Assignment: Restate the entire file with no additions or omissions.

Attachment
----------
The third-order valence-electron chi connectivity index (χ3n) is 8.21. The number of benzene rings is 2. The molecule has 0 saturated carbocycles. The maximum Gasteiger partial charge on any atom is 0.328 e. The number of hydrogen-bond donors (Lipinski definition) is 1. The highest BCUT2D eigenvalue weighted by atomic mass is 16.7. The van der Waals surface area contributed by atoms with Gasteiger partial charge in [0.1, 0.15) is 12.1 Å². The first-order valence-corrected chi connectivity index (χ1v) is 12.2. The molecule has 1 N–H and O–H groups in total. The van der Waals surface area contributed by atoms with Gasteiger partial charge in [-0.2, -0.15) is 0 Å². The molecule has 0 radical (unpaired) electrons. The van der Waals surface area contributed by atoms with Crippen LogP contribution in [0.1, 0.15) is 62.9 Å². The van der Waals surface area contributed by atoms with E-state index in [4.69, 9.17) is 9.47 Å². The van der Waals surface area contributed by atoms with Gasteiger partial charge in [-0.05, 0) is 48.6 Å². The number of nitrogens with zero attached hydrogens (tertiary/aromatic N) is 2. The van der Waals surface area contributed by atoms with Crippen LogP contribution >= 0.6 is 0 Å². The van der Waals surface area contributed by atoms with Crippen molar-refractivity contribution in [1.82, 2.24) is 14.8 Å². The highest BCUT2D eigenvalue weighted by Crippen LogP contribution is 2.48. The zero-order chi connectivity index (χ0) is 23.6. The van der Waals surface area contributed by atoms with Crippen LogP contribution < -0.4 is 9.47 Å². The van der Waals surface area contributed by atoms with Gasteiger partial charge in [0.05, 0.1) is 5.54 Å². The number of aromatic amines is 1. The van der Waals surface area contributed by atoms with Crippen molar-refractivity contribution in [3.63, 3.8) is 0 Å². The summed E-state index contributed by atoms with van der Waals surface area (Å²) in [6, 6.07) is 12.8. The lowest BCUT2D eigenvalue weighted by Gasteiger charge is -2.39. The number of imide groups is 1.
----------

The third-order valence-electron chi connectivity index (χ3n) is 8.21. The number of benzene rings is 2. The molecule has 0 saturated carbocycles. The maximum Gasteiger partial charge on any atom is 0.328 e. The number of hydrogen-bond donors (Lipinski definition) is 1. The highest BCUT2D eigenvalue weighted by atomic mass is 16.7. The van der Waals surface area contributed by atoms with Gasteiger partial charge in [0.1, 0.15) is 12.1 Å². The first-order valence-corrected chi connectivity index (χ1v) is 12.2. The molecule has 1 N–H and O–H groups in total. The van der Waals surface area contributed by atoms with Gasteiger partial charge in [-0.2, -0.15) is 0 Å². The molecule has 0 radical (unpaired) electrons. The van der Waals surface area contributed by atoms with Crippen LogP contribution in [0.1, 0.15) is 62.9 Å². The van der Waals surface area contributed by atoms with E-state index in [4.69, 9.17) is 9.47 Å². The van der Waals surface area contributed by atoms with Gasteiger partial charge in [-0.05, 0) is 48.6 Å². The number of nitrogens with zero attached hydrogens (tertiary/aromatic N) is 2. The van der Waals surface area contributed by atoms with Crippen LogP contribution >= 0.6 is 0 Å². The van der Waals surface area contributed by atoms with Crippen molar-refractivity contribution in [1.82, 2.24) is 14.8 Å². The highest BCUT2D eigenvalue weighted by Crippen LogP contribution is 2.48. The zero-order chi connectivity index (χ0) is 23.6. The van der Waals surface area contributed by atoms with Crippen LogP contribution < -0.4 is 9.47 Å². The van der Waals surface area contributed by atoms with Gasteiger partial charge in [0.05, 0.1) is 5.54 Å². The number of aromatic amines is 1. The van der Waals surface area contributed by atoms with Crippen molar-refractivity contribution in [3.63, 3.8) is 0 Å². The summed E-state index contributed by atoms with van der Waals surface area (Å²) in [6, 6.07) is 12.8. The lowest BCUT2D eigenvalue weighted by Gasteiger charge is -2.39. The number of imide groups is 1.